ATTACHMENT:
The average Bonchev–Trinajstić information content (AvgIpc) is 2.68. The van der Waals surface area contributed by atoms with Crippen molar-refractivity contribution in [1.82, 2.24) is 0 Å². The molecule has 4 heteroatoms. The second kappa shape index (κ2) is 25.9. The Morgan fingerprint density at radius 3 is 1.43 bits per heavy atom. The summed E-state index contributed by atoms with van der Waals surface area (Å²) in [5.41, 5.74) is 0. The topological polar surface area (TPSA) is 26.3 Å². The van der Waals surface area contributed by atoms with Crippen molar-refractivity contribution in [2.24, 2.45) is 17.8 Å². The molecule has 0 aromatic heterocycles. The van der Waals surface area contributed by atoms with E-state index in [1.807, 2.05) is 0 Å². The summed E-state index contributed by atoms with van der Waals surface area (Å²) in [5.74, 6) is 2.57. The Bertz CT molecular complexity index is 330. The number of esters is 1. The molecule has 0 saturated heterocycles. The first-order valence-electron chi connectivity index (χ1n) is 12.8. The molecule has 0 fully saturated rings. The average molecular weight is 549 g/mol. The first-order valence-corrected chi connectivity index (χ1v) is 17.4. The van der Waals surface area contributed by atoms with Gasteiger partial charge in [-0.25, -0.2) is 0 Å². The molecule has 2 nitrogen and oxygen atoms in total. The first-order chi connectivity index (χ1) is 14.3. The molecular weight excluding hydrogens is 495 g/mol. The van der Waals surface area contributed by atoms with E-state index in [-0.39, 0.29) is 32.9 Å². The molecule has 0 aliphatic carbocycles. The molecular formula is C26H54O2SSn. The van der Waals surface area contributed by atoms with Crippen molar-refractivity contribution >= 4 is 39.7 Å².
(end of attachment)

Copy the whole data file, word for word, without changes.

The average Bonchev–Trinajstić information content (AvgIpc) is 2.68. The van der Waals surface area contributed by atoms with Crippen molar-refractivity contribution in [1.82, 2.24) is 0 Å². The molecule has 4 heteroatoms. The second kappa shape index (κ2) is 25.9. The Morgan fingerprint density at radius 3 is 1.43 bits per heavy atom. The summed E-state index contributed by atoms with van der Waals surface area (Å²) in [5.41, 5.74) is 0. The topological polar surface area (TPSA) is 26.3 Å². The van der Waals surface area contributed by atoms with Crippen molar-refractivity contribution in [2.24, 2.45) is 17.8 Å². The molecule has 0 aromatic heterocycles. The van der Waals surface area contributed by atoms with E-state index in [1.807, 2.05) is 0 Å². The summed E-state index contributed by atoms with van der Waals surface area (Å²) in [5.74, 6) is 2.57. The Bertz CT molecular complexity index is 330. The number of esters is 1. The molecule has 0 saturated heterocycles. The first-order valence-electron chi connectivity index (χ1n) is 12.8. The molecule has 0 fully saturated rings. The average molecular weight is 549 g/mol. The first-order valence-corrected chi connectivity index (χ1v) is 17.4. The van der Waals surface area contributed by atoms with Gasteiger partial charge in [-0.25, -0.2) is 0 Å². The molecule has 2 nitrogen and oxygen atoms in total. The first-order chi connectivity index (χ1) is 14.3. The molecular weight excluding hydrogens is 495 g/mol. The van der Waals surface area contributed by atoms with E-state index in [-0.39, 0.29) is 32.9 Å². The molecule has 0 aliphatic carbocycles. The molecular formula is C26H54O2SSn. The van der Waals surface area contributed by atoms with Crippen molar-refractivity contribution >= 4 is 39.7 Å².